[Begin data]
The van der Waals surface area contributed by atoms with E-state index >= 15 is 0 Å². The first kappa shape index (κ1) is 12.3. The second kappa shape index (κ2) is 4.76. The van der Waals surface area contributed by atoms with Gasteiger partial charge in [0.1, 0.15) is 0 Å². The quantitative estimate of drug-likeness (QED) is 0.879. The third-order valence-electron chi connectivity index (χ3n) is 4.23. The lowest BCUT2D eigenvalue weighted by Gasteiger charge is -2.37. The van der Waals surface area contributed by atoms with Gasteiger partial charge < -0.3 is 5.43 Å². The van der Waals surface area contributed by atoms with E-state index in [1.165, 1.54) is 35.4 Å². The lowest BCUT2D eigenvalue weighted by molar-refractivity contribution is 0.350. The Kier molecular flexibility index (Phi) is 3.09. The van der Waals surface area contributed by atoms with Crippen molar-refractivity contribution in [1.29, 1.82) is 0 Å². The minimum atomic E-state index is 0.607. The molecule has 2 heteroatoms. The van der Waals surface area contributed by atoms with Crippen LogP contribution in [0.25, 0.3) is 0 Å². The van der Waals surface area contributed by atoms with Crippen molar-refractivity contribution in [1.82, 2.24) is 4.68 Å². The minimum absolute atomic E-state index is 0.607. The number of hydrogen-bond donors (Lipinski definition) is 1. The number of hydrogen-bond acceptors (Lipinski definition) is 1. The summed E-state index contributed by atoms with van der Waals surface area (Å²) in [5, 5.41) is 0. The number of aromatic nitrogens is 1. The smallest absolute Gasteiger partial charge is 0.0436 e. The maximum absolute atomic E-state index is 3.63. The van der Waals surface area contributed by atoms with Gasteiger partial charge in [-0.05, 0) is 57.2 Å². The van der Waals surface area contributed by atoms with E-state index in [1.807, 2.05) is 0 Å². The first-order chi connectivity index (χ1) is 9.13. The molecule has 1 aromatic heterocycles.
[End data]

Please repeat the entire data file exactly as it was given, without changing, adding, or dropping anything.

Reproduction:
The van der Waals surface area contributed by atoms with E-state index >= 15 is 0 Å². The first kappa shape index (κ1) is 12.3. The second kappa shape index (κ2) is 4.76. The van der Waals surface area contributed by atoms with Gasteiger partial charge in [0.1, 0.15) is 0 Å². The quantitative estimate of drug-likeness (QED) is 0.879. The third-order valence-electron chi connectivity index (χ3n) is 4.23. The lowest BCUT2D eigenvalue weighted by Gasteiger charge is -2.37. The van der Waals surface area contributed by atoms with Gasteiger partial charge < -0.3 is 5.43 Å². The van der Waals surface area contributed by atoms with E-state index in [1.165, 1.54) is 35.4 Å². The lowest BCUT2D eigenvalue weighted by molar-refractivity contribution is 0.350. The Kier molecular flexibility index (Phi) is 3.09. The van der Waals surface area contributed by atoms with Crippen molar-refractivity contribution in [1.29, 1.82) is 0 Å². The minimum atomic E-state index is 0.607. The molecule has 2 heteroatoms. The van der Waals surface area contributed by atoms with Crippen LogP contribution in [0.25, 0.3) is 0 Å². The van der Waals surface area contributed by atoms with Crippen molar-refractivity contribution in [1.82, 2.24) is 4.68 Å². The minimum absolute atomic E-state index is 0.607. The number of hydrogen-bond donors (Lipinski definition) is 1. The number of hydrogen-bond acceptors (Lipinski definition) is 1. The summed E-state index contributed by atoms with van der Waals surface area (Å²) in [5, 5.41) is 0. The number of aromatic nitrogens is 1. The smallest absolute Gasteiger partial charge is 0.0436 e. The maximum absolute atomic E-state index is 3.63. The van der Waals surface area contributed by atoms with Gasteiger partial charge in [-0.05, 0) is 57.2 Å². The van der Waals surface area contributed by atoms with E-state index in [1.807, 2.05) is 0 Å². The first-order chi connectivity index (χ1) is 9.13. The molecule has 1 aromatic heterocycles.